By AMANDA NICHOLS Era Reporter firstname.lastname@example.org | The Bradford Era
Legislation which would amend the Tax Reform Code of 1971 to exclude timber companies from paying sales and use tax on items used directly in their operation, will go to the state House of Representatives on Wednesday for second consideration.
Earlier this year, state Rep. Matt Gabler, R-DuBois, reintroduced House Bill 1138, formerly House Bill 2546 of 2011, to extend a sales tax exclusion for timber harvesters which already exists for agriculture, manufacturing and even sawmills.
Monday, November 11, 2013
Tuesday, November 5, 2013
“The guys left in the woods are running old machinery,” comments a Maine wood buyer quoted in the October 17th Resource Information Systems Inc. (RISI) International Woodfiber Report. “And if we were all running our mills 100%, or there was a lot of bad weather over the next 12 months, there would be mill outages due to the infrastructure issues.” “Infrastructure issues” seems to refer to logging capacity. According to RISI, these concerns extend throughout New England and into New York and Pennsylvania, as well as New Brunswick. Apart from loggers’ capital shortage, RISI also notes an in-woods labor shortage—perhaps resulting from competition from the fracking fields, trucking, and construction—running up against the gradually growing mill demand, from new biomass facilities as well as sawmills.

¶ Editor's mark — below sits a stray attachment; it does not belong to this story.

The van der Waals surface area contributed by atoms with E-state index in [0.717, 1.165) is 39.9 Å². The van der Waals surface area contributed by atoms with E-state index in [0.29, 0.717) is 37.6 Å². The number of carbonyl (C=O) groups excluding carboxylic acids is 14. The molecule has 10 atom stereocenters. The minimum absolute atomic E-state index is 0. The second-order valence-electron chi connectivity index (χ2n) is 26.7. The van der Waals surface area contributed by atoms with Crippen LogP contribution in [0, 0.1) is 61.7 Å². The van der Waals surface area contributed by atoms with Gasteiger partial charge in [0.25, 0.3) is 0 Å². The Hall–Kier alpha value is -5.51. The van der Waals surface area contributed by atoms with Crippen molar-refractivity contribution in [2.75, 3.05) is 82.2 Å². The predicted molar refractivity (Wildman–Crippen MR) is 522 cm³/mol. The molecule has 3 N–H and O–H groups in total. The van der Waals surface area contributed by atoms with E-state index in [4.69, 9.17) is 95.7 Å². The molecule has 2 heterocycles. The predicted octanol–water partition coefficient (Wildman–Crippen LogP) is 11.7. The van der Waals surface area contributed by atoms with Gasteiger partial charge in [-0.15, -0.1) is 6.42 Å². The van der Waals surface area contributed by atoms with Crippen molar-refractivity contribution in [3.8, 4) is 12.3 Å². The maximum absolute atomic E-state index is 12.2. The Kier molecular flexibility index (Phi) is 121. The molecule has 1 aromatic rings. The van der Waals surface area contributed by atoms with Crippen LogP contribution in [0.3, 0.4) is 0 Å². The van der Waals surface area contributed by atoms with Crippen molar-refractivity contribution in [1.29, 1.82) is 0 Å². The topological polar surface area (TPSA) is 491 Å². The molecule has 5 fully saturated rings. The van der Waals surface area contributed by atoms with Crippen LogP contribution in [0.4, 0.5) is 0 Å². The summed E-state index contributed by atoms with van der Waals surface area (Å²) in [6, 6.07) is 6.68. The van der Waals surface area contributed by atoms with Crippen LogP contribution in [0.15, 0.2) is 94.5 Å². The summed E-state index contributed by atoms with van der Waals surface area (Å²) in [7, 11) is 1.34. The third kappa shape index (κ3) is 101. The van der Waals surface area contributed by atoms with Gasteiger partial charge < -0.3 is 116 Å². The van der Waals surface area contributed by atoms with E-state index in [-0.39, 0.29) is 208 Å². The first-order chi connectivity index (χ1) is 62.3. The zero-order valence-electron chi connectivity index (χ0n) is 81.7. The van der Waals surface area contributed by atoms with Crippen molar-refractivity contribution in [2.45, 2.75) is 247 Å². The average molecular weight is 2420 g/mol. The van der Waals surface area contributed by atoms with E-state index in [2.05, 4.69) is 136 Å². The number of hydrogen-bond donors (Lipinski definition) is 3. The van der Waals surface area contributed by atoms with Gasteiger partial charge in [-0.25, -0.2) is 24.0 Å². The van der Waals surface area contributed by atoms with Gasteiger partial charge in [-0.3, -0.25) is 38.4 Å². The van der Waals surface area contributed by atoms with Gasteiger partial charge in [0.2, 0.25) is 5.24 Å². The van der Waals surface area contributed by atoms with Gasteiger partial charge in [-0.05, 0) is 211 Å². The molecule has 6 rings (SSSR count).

Concern about attracting a new generation of workers to logging is growing in all regions. Recent initiatives of note:
- The Comprehensive Harvester Operator Training Initiative in northern Maine, currently seeking funding from public and private sources, plans to combine regionwide logging career promotion with a robust entry-level training program;
- The Forestry Workforce Alliance, in which FRA participates, seeks to organize a network to ensure both entry-level and employed forest-related workers have effective resources to gain and improve skills;
- Alabama Green Industries, a state-level high school program, currently focused on arborists and landscapers, has shown interest in developing an entry-level logging workers curriculum;
- The Forestry Equipment Operator Training Program, operated jointly by the North Carolina Association of Professional Loggers and the NC Community College System, with industry cooperators, covers in-woods and business management topics, has graduated its first class, and is seeking opportunities to expand.